It all depends on your comfort level. I personally would have him vetted and go from there, but that's just me and he sounds like the type of horse I like :). Plus you have a dry lot which is awesome!
 

JFNM miniatures

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Ditto to what Cayuse said, I don't think you have offended her. The more questions you ask, the more it means you want what is best for the horse. I think a vet check would just be a normal thing to do. It will probably help you with your decision, and you can always ask the vet his opinion on his future lifestyle, needs, care etc. if you want to buy him. Maybe his management won't be very different from another horse, except maybe to slow feed (like you were saying), soaking hay and making sure he doesn't have access to grass.... normal things a boarding property will usually do if need be.
 

Abby P

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To be honest I think that most, if not all, ponies are IR to some degree - and certainly not most ponies ever have laminitis. If you have a dry lot and the ability to have the barn not feed him grain, then that is probably going to cover you pretty well. Grass and grain are really the two main culprits, followed by other medical issues (too many vaccines at the same time, another illness or injury, certain medications, Cushing's), when there is no prior history of laminitis. It's worth a conversation with the barn about their treat policy - generally it seems to me that many barns don't want people feeding horses for liability reasons. People can get bitten, and ignorant people can feed horses things that are dangerous to them. But if he'll be in a paddock next to a road, for example, then it might not be so easy to control - the barn should know whether it's a common problem or not, though. Overall I would say I have not had a huge issue with people randomly feeding my horse but I have generally boarded at smaller MYOB type places.

It sounds like the seller is being very honest and that goes a long way. No reasonable seller will be offended by a request for a vet check and as others pointed out, she sounds responsible and caring and is probably happy that he would be going to someone with enough knowledge and concern for his well-being to take good care of him.
 

Capriole

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Thank you so much everyone, I really appreciate you taking the time to answer 💖
I am probably overreacting a bit...as it's been pointed out just because a horse may be prone to developing metabolic issues doesn't necessarily mean they will....and even a horse that isn't particularly prone can still develop issues if allowed to get too overweight.
I believe he's healthy now...but, I'll have him checked...
 

Capriole

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Well...couldn't find a vet that was able to do a prepurchase exam before the 25th (when he'd be delivered) and then she was contacted again by someone from out of state who was interested in him...so I had to make a decision...since the lady would need to make travel plans to come see him....soooo...he'll be delivered on the 25th. 😁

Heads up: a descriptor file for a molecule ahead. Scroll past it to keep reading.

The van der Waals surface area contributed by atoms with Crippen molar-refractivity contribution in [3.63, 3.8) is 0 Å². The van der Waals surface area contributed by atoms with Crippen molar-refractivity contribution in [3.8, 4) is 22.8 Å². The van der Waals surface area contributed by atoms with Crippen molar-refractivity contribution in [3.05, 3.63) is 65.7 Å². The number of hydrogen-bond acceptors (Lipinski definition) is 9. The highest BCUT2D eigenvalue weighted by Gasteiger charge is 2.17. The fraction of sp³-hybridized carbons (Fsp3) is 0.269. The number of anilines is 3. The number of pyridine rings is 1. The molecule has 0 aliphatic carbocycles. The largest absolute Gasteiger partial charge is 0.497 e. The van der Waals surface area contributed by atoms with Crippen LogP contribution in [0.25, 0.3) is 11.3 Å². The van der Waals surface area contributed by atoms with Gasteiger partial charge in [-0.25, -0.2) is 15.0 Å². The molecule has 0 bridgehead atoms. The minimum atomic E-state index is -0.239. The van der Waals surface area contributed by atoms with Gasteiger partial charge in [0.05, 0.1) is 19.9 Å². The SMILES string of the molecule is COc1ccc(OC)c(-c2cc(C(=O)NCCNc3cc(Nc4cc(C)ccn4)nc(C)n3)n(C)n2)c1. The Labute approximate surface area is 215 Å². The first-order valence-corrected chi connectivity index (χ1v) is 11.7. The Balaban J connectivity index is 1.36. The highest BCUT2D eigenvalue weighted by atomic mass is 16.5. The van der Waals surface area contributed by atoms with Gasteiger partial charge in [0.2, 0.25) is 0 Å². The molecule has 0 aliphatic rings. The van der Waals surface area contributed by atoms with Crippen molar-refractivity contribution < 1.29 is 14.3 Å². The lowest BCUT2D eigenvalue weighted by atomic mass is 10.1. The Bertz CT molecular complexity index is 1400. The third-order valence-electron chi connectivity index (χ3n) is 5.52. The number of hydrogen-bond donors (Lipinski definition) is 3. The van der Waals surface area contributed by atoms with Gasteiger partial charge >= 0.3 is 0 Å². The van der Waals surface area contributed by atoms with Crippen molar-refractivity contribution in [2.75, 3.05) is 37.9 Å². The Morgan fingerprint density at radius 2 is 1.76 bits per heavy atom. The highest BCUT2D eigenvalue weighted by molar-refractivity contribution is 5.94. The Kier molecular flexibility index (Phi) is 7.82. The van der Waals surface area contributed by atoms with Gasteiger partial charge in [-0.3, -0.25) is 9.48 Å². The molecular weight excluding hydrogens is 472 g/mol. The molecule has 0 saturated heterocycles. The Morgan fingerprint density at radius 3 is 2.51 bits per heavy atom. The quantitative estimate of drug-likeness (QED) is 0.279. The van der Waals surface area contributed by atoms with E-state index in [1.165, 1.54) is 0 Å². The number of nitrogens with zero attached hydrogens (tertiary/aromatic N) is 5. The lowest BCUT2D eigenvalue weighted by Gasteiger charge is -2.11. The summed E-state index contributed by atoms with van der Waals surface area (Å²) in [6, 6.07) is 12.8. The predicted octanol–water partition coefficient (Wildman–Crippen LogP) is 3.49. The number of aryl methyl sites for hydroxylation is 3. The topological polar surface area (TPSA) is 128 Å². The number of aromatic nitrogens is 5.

After calming down and thinking about it I'm not so worried....she also said she would take him back if it didn't work out for any reason.
 

Capriole

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Thank you!!

Yes, she is ....she has repeatedly said she wants everyone to be happy :)

To clarify on the boarding...I will be keeping him at my brother and sister in law's house. I work for their company, so I'm there at least five days a week.
The problem before was that all the guys that work for them would give my sister in law's horse treats as they came and went, which contributed to his weight gain/IR. They have all been told NOT to feed the horses....as far as I know everyone is complying...but....I'm not out there all the time....

Oh...there will be pics :D!
 

Taz

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He's lovely, congratulations. Give him time and hang out with him in his paddock not asking anything of him but just to let you be with him and he'll relax.
 

Capriole

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Thank you both so much!!
Yeah, right now I'm just letting him get used to me and things around here. Luckily he and Farah (the Arabian mare) are getting along great (even though I think they might be a bad influence on each other sometimes 😆 )
 

Capriole

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Congratulations, that is a handsome pony. Do see a wee bit of hackney in there somewhere? I bet he moves nice. I really like him!
Thank you! Hackney? Do you think? I have no idea.... He came from a rescue, so they didn't really know much about him either. He does have a pretty fancy trot ....I thought so anyway... when he was trotting away from me to avoid being caught 😄... He's getting better though....